Jean Paul, the author who coined the term doppelgänger (“one who goes twice”), got the most literary mileage out of cabinets of wax figures and the body as one’s own personal effigy. In his first novel Invisible Lodge (1793), he sends the young hero Gustav through a gallery of wax dolls that double all the characters in the novel (perhaps the strangest manifestation of a “novel within a novel”), as his guide comments: “They never speak for all eternities—they are not even once among us—we ourselves are never together—flesh and bone grates stand between the human souls.”[2] Such a Cartesian doppelgänger is grounded in the notion of the human subject being composed of two irreconcilable parts: body and I, machine and spirit. And it is the deafening muteness of the waxen double that reveals the truth of the mind as equally cut off from its bodily manifestation and other souls. The result of this unbridgeable divide between the material and immaterial is a profound experience of horror in the face of both the body and the mind. 

Viktor, the protagonist of Jean Paul’s second novel Hesperus (1795), is the poster boy for this Cartesian problem. Viktor views bodies as “the flesh statues in which our spirits are chained.”[3] Unlike the kings who had the wisdom to die before allowing an effigy to be fashioned in their likeness, Viktor, like so many of Jean Paul’s protagonists, makes the unwise decision of having a wax double made of himself while still alive. As he stares at his second, always already dead self in the twilight of half-slumber, Viktor recalls the childhood trauma found in ghost stories and, more concretely, in the mechanical gesticulations of his own body:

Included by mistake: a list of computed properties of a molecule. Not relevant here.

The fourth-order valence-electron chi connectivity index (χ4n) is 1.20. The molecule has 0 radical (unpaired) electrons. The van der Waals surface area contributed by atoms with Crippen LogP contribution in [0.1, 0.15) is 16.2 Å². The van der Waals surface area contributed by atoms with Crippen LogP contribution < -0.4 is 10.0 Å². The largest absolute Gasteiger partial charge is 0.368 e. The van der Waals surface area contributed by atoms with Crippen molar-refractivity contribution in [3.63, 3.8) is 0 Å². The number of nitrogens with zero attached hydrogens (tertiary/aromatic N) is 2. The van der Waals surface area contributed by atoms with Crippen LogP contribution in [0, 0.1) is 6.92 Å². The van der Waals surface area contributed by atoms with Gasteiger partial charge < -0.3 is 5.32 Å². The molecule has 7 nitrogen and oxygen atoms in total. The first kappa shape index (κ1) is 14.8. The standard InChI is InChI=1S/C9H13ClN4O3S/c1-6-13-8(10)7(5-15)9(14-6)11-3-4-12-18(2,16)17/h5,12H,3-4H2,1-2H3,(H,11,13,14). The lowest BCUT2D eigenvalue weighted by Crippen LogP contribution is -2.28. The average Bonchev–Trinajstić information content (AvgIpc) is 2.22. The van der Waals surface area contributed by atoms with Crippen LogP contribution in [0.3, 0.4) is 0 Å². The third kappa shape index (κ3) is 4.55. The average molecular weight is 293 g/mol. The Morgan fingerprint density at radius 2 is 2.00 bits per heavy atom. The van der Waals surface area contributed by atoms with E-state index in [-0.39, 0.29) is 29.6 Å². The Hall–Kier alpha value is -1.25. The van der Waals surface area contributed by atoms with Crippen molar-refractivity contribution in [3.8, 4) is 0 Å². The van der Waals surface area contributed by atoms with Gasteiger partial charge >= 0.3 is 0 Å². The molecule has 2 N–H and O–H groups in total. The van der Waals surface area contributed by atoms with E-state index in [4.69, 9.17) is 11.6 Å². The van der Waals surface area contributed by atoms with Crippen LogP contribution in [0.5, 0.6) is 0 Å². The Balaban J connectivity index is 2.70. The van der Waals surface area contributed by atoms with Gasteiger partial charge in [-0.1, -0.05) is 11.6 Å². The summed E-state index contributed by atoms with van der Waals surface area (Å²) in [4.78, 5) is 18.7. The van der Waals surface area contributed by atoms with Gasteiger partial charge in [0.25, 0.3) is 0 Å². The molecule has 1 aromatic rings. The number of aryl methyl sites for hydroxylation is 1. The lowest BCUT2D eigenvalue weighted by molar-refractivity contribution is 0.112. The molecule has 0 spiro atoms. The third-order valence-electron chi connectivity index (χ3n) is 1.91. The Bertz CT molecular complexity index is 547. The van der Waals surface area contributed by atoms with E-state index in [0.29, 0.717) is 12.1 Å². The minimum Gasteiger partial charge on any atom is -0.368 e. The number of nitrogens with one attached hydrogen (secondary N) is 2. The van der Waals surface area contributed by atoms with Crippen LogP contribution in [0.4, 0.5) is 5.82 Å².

He shuddered in the face of this flesh-colored shadow of his I. Already as a child, it was especially the ghost stories of people who saw themselves that touched his breast with the coldest of hands. In the evening before going to bed, he often gazed so long at his quivering body that he separated himself off from it and viewed it as an alien figure standing and gesticulating so alone next to his I. Then, trembling, he laid himself together with this alien figure into the grave of sleep. The darkened soul felt like a Hamadryad grown over by the supple rind of flesh. Thus he felt the dissimilarity and the long space between his I and its rind; he felt this deeply when he gazed upon another’s body and, more deeply, when he gazed upon his own.[4]